• Dr. Armitage, associating what he was reading with what he had heard o_unwich and its brooding presences, and of Wilbur Whateley and his dim,
  • hideous aura that stretched from a dubious birth to a cloud of probabl_atricide, felt a wave of fright as tangible as a draught of the tomb's col_lamminess. The bent, goatish giant before him seemed like the spawn o_nother planet or dimension; like something only partly of mankind, and linke_o black gulfs of essence and entity that stretch like titan phantasms beyon_ll spheres of force and matter, space and time. Presently Wilbur raised hi_ead and began speaking in that strange, resonant fashion which hinted a_ound-producing organs unlike the run of mankind's.
  • 'Mr Armitage,' he said, 'I calc'late I've got to take that book home. They'_hings in it I've got to try under sarten conditions that I can't git here,
  • en' it 'ud be a mortal sin to let a red-tape rule hold me up. Let me take i_long, Sir, an' I'll swar they wun't nobody know the difference. I dun't nee_o tell ye I'll take good keer of it. It wan't me that put this Dee copy i_he shape it is… '
  • He stopped as he saw firm denial on the librarian's face, and his own goatis_eatures grew crafty. Armitage, half-ready to tell him he might make a copy o_hat parts he needed, thought suddenly of the possible consequences an_hecked himself. There was too much responsibility in giving such a being th_ey to such blasphemous outer spheres. Whateley saw how things stood, an_ried to answer lightly.
  • 'Wal, all right, ef ye feel that way abaout it. Maybe Harvard won't be s_ussy as yew be.' And without saying more he rose and strode out of th_uilding, stooping at each doorway.
  • Armitage heard the savage yelping of the great watchdog, and studie_hateley's gorilla-like lope as he crossed the bit of campus visible from th_indow. He thought of the wild tales he had heard, and recalled the old Sunda_tories in the Advertiser; these things, and the lore he had picked up fro_unwich rustics and villagers during his one visit there. Unseen things not o_arth - or at least not of tridimensional earth - rushed foetid and horribl_hrough New England's glens, and brooded obscenely on the mountain tops. O_his he had long felt certain. Now he seemed to sense the close presence o_ome terrible part of the intruding horror, and to glimpse a hellish advanc_n the black dominion of the ancient and once passive nightmare. He locke_way the Necronomicon with a shudder of disgust, but the room still reeke_ith an unholy and unidentifiable stench. 'As a foulness shall ye know them,'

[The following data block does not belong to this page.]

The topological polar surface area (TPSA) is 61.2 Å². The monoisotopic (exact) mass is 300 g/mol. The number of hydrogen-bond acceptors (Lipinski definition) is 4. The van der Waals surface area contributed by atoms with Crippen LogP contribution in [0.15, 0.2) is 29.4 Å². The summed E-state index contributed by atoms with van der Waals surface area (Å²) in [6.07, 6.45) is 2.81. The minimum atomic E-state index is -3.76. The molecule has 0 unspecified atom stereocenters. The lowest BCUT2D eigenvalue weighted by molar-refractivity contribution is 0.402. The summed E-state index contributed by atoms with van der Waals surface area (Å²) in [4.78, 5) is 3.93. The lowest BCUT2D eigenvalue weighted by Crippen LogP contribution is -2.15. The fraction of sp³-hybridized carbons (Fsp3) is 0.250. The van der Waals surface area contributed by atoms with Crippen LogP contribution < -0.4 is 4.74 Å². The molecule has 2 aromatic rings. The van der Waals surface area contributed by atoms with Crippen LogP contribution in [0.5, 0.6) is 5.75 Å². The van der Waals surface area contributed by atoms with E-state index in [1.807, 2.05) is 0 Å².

• he quoted. Yes - the odour was the same as that which had sickened him at th_hateley farmhouse less than three years before. He thought of Wilbur, goatis_nd ominous, once again, and laughed mockingly at the village rumours of hi_arentage.
  • 'Inbreeding?' Armitage muttered half-aloud to himself. 'Great God, wha_impletons! Show them Arthur Machen's Great God Pan and they'll think it _ommon Dunwich scandal! But what thing - what cursed shapeless influence on o_ff this three-dimensional earth - was Wilbur Whateley's father? Born o_andlemas - nine months after May Eve of 1912, when the talk about the quee_arth noises reached clear to Arkham - what walked on the mountains that Ma_ight? What Roodmas horror fastened itself on the world in half-human fles_nd blood?'
  • During the ensuing weeks Dr Armitage set about to collect all possible data o_ilbur Whateley and the formless presences around Dunwich. He got i_ommunication with Dr Houghton of Aylesbury, who had attended Old Whateley i_is last illness, and found much to ponder over in the grandfather's las_ords as quoted by the physician. A visit to Dunwich Village failed to brin_ut much that was new; but a close survey of the Necronomicon, in those part_hich Wilbur had sought so avidly, seemed to supply new and terrible clues t_he nature, methods, and desires of the strange evil so vaguely threatenin_his planet. Talks with several students of archaic lore in Boston, an_etters to many others elsewhere, gave him a growing amazement which passe_lowly through varied degrees of alarm to a state of really acute spiritua_ear. As the summer drew on he felt dimly that something ought to be don_bout the lurking terrors of the upper Miskatonic valley, and about th_onstrous being known to the human world as Wilbur Whateley.